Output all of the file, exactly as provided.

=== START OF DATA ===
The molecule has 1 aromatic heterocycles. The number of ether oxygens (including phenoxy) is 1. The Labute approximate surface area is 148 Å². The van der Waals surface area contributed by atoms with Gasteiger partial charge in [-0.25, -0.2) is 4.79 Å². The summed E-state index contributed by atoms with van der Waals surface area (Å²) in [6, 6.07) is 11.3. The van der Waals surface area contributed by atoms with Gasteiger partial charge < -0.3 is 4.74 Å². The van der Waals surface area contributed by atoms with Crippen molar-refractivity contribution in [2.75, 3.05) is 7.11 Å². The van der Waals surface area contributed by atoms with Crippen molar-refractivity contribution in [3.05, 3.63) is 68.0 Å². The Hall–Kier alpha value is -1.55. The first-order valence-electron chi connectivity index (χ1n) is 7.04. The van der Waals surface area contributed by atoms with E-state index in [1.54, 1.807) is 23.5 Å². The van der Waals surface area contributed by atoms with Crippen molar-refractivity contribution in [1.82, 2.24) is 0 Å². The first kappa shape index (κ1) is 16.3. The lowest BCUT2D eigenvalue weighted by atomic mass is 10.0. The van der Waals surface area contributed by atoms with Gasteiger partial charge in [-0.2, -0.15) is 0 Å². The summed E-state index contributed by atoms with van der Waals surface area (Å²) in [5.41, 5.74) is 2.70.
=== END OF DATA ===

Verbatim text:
The molecule has 1 aromatic heterocycles. The number of ether oxygens (including phenoxy) is 1. The Labute approximate surface area is 148 Å². The van der Waals surface area contributed by atoms with Gasteiger partial charge in [-0.25, -0.2) is 4.79 Å². The summed E-state index contributed by atoms with van der Waals surface area (Å²) in [6, 6.07) is 11.3. The van der Waals surface area contributed by atoms with Gasteiger partial charge < -0.3 is 4.74 Å². The van der Waals surface area contributed by atoms with Crippen molar-refractivity contribution in [2.75, 3.05) is 7.11 Å². The van der Waals surface area contributed by atoms with Crippen molar-refractivity contribution in [3.05, 3.63) is 68.0 Å². The Hall–Kier alpha value is -1.55. The first-order valence-electron chi connectivity index (χ1n) is 7.04. The van der Waals surface area contributed by atoms with E-state index in [1.54, 1.807) is 23.5 Å². The van der Waals surface area contributed by atoms with Crippen molar-refractivity contribution in [1.82, 2.24) is 0 Å². The first kappa shape index (κ1) is 16.3. The lowest BCUT2D eigenvalue weighted by atomic mass is 10.0. The van der Waals surface area contributed by atoms with Gasteiger partial charge in [-0.2, -0.15) is 0 Å². The summed E-state index contributed by atoms with van der Waals surface area (Å²) in [5.41, 5.74) is 2.70.